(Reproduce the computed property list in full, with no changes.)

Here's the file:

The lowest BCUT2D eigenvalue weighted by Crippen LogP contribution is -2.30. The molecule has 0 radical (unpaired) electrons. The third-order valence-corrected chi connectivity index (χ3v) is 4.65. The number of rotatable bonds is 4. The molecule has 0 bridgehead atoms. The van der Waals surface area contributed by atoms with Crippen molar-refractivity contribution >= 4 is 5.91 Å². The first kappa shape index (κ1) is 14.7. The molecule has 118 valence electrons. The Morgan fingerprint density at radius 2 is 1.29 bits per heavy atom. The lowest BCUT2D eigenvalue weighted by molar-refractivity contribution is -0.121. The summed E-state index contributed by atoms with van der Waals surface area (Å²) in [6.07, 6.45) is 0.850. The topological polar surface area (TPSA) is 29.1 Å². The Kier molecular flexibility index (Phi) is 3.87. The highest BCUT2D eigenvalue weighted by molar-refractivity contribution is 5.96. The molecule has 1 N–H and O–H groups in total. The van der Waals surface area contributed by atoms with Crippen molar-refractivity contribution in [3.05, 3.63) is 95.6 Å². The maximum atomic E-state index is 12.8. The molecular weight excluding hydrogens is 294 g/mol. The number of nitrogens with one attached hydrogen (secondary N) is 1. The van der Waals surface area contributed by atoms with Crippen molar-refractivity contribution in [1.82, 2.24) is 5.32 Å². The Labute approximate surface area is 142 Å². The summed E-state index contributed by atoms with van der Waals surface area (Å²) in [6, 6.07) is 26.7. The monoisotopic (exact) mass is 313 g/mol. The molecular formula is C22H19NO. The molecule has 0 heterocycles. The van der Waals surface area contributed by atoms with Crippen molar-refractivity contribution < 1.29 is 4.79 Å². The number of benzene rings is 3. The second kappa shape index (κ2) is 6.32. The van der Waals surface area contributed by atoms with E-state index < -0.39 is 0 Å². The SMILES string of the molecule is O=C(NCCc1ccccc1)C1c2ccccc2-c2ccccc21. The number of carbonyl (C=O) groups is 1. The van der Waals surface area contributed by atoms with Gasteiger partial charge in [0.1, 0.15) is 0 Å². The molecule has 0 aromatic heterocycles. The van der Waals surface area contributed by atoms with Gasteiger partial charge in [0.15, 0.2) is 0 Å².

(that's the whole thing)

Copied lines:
The lowest BCUT2D eigenvalue weighted by Crippen LogP contribution is -2.30. The molecule has 0 radical (unpaired) electrons. The third-order valence-corrected chi connectivity index (χ3v) is 4.65. The number of rotatable bonds is 4. The molecule has 0 bridgehead atoms. The van der Waals surface area contributed by atoms with Crippen molar-refractivity contribution >= 4 is 5.91 Å². The first kappa shape index (κ1) is 14.7. The molecule has 118 valence electrons. The Morgan fingerprint density at radius 2 is 1.29 bits per heavy atom. The lowest BCUT2D eigenvalue weighted by molar-refractivity contribution is -0.121. The summed E-state index contributed by atoms with van der Waals surface area (Å²) in [6.07, 6.45) is 0.850. The topological polar surface area (TPSA) is 29.1 Å². The Kier molecular flexibility index (Phi) is 3.87. The highest BCUT2D eigenvalue weighted by molar-refractivity contribution is 5.96. The molecule has 1 N–H and O–H groups in total. The van der Waals surface area contributed by atoms with Crippen molar-refractivity contribution in [3.05, 3.63) is 95.6 Å². The maximum atomic E-state index is 12.8. The molecular weight excluding hydrogens is 294 g/mol. The number of nitrogens with one attached hydrogen (secondary N) is 1. The van der Waals surface area contributed by atoms with Crippen molar-refractivity contribution in [1.82, 2.24) is 5.32 Å². The Labute approximate surface area is 142 Å². The summed E-state index contributed by atoms with van der Waals surface area (Å²) in [6, 6.07) is 26.7. The monoisotopic (exact) mass is 313 g/mol. The molecular formula is C22H19NO. The molecule has 0 heterocycles. The van der Waals surface area contributed by atoms with Crippen molar-refractivity contribution < 1.29 is 4.79 Å². The number of benzene rings is 3. The second kappa shape index (κ2) is 6.32. The van der Waals surface area contributed by atoms with E-state index < -0.39 is 0 Å². The SMILES string of the molecule is O=C(NCCc1ccccc1)C1c2ccccc2-c2ccccc21. The number of carbonyl (C=O) groups is 1. The van der Waals surface area contributed by atoms with Gasteiger partial charge in [0.1, 0.15) is 0 Å². The molecule has 0 aromatic heterocycles. The van der Waals surface area contributed by atoms with Gasteiger partial charge in [0.15, 0.2) is 0 Å².